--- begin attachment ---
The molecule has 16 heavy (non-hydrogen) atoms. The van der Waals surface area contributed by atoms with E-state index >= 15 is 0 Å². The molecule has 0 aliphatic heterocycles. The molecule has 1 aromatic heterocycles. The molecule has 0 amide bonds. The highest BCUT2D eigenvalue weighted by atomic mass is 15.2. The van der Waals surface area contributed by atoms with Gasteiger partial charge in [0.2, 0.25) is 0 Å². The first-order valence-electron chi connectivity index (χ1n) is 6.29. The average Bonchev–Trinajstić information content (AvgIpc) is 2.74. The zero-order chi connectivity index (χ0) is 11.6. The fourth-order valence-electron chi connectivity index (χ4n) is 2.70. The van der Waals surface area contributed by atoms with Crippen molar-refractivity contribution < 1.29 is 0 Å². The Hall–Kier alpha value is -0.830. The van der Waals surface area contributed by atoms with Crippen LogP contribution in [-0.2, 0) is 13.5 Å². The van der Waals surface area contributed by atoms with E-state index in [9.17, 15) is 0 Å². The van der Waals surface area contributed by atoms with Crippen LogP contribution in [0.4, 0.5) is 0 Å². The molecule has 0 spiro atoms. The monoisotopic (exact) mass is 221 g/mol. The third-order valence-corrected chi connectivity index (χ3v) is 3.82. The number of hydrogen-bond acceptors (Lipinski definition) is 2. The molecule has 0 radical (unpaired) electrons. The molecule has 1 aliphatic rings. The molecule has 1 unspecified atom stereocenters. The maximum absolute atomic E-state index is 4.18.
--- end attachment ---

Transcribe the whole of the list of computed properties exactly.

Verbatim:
The molecule has 16 heavy (non-hydrogen) atoms. The van der Waals surface area contributed by atoms with E-state index >= 15 is 0 Å². The molecule has 0 aliphatic heterocycles. The molecule has 1 aromatic heterocycles. The molecule has 0 amide bonds. The highest BCUT2D eigenvalue weighted by atomic mass is 15.2. The van der Waals surface area contributed by atoms with Gasteiger partial charge in [0.2, 0.25) is 0 Å². The first-order valence-electron chi connectivity index (χ1n) is 6.29. The average Bonchev–Trinajstić information content (AvgIpc) is 2.74. The zero-order chi connectivity index (χ0) is 11.6. The fourth-order valence-electron chi connectivity index (χ4n) is 2.70. The van der Waals surface area contributed by atoms with Crippen molar-refractivity contribution < 1.29 is 0 Å². The Hall–Kier alpha value is -0.830. The van der Waals surface area contributed by atoms with Crippen LogP contribution in [-0.2, 0) is 13.5 Å². The van der Waals surface area contributed by atoms with E-state index in [9.17, 15) is 0 Å². The van der Waals surface area contributed by atoms with Crippen LogP contribution in [0.4, 0.5) is 0 Å². The molecule has 0 spiro atoms. The monoisotopic (exact) mass is 221 g/mol. The third-order valence-corrected chi connectivity index (χ3v) is 3.82. The number of hydrogen-bond acceptors (Lipinski definition) is 2. The molecule has 0 radical (unpaired) electrons. The molecule has 1 aliphatic rings. The molecule has 1 unspecified atom stereocenters. The maximum absolute atomic E-state index is 4.18.